From Freeze to Seize: Creativity and Nuance is Needed

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Political rhetoric on sanctioned Russian asset seizure is being replaced by concrete proposals. A long legal road lies ahead.

As Vladimir Putin’s full-scale invasion of Ukraine passes 100 days, and as the imposition of Western sanctions on Russia-related assets continues, the debate surrounding what to do with these frozen assets is still high on the political agenda.

In recent weeks, the political rhetoric has become more moderated, and the process has entered a new stage, with the US, Canada and the EU all bringing forward proposals that are semantically different, but share the same goal: seizing Russia-related assets within the rule of law.

What’s on the Table, and What’s Not

There is currently a lively debate on the different mechanisms that might be employed to achieve the intended policy goal of seizing sanctioned assets – assets that, despite being frozen, remain the property of their original owner, be that an oligarch or the Russian Central Bank, and where a connection with criminality remains, thus far, undetermined.

In late April, the US opened the way, by proposing a comprehensive legislative package ‘to hold the Russian government and Russian oligarchs accountable for President Putin’s war against Ukraine’. The proposal considers establishing new authorities for the forfeiture of property linked to Russian kleptocracy, while setting up mechanisms that would allow the government to use the proceeds to support Ukraine. Among the most relevant elements of this package is the forfeiture of property used to facilitate the evasion of sanctions, and the inclusion of this offence in the definition of ‘racketeering activity’ in the Racketeer Influenced and Corrupt Organizations (RICO) Act. The legislative package also creates a new criminal offence making it unlawful for any person to ‘knowingly or intentionally possess proceeds directly obtained from corrupt dealings with the Russian government’.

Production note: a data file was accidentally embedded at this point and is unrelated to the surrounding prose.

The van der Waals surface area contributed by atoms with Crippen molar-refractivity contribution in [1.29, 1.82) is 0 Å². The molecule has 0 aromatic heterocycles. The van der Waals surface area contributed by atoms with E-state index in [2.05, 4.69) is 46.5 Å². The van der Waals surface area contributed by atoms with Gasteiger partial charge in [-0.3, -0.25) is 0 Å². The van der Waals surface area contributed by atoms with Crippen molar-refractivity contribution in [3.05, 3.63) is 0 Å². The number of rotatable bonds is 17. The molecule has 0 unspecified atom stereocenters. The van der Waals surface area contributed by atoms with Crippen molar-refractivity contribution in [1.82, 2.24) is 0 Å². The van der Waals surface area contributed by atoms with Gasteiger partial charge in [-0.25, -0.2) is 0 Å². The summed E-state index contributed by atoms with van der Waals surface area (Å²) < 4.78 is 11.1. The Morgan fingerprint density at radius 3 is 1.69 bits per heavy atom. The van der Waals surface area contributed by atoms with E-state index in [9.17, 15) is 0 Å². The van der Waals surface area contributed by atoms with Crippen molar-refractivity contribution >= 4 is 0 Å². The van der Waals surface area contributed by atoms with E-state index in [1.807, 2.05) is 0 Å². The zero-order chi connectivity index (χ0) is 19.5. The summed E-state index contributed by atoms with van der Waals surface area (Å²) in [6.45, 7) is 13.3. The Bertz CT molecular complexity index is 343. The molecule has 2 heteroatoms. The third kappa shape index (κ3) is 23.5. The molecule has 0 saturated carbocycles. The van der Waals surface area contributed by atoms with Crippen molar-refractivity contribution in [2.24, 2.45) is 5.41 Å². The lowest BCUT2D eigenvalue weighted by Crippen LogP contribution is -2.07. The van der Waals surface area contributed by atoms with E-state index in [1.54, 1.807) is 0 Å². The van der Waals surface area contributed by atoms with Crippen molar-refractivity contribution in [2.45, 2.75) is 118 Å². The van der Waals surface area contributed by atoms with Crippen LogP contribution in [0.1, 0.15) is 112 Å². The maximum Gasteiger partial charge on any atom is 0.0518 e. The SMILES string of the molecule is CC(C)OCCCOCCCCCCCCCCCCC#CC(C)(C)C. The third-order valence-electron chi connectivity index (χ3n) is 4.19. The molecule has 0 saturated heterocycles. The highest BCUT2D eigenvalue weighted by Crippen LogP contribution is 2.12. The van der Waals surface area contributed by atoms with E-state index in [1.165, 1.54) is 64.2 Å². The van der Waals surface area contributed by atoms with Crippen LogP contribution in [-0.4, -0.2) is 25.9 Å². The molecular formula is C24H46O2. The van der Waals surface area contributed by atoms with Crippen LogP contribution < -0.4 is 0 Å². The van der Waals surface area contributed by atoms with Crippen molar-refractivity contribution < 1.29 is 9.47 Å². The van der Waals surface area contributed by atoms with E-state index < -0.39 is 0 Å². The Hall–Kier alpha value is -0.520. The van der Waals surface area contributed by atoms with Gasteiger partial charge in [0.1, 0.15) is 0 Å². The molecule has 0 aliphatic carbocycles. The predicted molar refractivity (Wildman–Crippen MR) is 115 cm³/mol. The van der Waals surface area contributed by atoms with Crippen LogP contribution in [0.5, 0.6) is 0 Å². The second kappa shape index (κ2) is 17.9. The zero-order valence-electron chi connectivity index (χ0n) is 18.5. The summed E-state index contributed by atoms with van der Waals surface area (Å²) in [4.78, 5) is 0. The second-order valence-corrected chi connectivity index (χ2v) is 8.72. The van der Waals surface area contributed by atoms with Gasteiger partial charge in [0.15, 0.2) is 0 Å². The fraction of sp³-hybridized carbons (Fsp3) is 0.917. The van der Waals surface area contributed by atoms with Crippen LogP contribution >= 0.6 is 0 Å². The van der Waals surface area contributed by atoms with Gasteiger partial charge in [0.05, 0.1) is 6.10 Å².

Around the same time, Canada dusted off a previous proposal aimed at allowing Canadian courts ‘to take the frozen assets of foreign officials whose mis-rule creates forced displacement and other humanitarian needs’. The Frozen Assets Repurposing Act, originally drafted with the primary purpose of assisting the humanitarian needs of those forcibly displaced, essentially foresees new powers to seize and sell assets of sanctioned Russian oligarchs while repurposing the proceeds to rebuild Ukraine.

While attractive and warranted, using oligarchs’ money to help reconstruct Ukraine – rather than returning it to the original Russian victims – may not be in line with current asset recovery norms

The European Commission has also followed suit, presenting in late May a new Directive on Asset Recovery and Confiscation. The proposal seeks to modernise EU rules on asset recovery through a series of measures, including an Asset Recovery and Management Office with the powers to trace and identify criminal assets, ensure that frozen property does not lose value, and enable its sale. The proposal also allows the confiscation of assets obtained from a wider set of crimes, all linked to some form of organised criminality. Like the US proposal, the directive would make sanctions evasion a crime across the EU, triggering the potential to enforce seizure procedures. This is a significant step, considering that only 12 EU member states currently treat evasion as a crime, while in 13 more it is either an administrative or a criminal offence, and two other member states only treat it as an administrative offence.

In contrast, thus far, the UK has yet to make the transition from political theatre over the topic to a more informed debate.

Creativity (and Nuance) Needed

These proposals include a few common themes. First, the current stance is to approach recovering the assets of oligarchs from an organised crime/racketeering standpoint, with little consideration given to securing reparations from the largest source of assets, the Central Bank of Russia. Both the US and EU packages include proposals aimed at expanding their current initiatives against organised crime.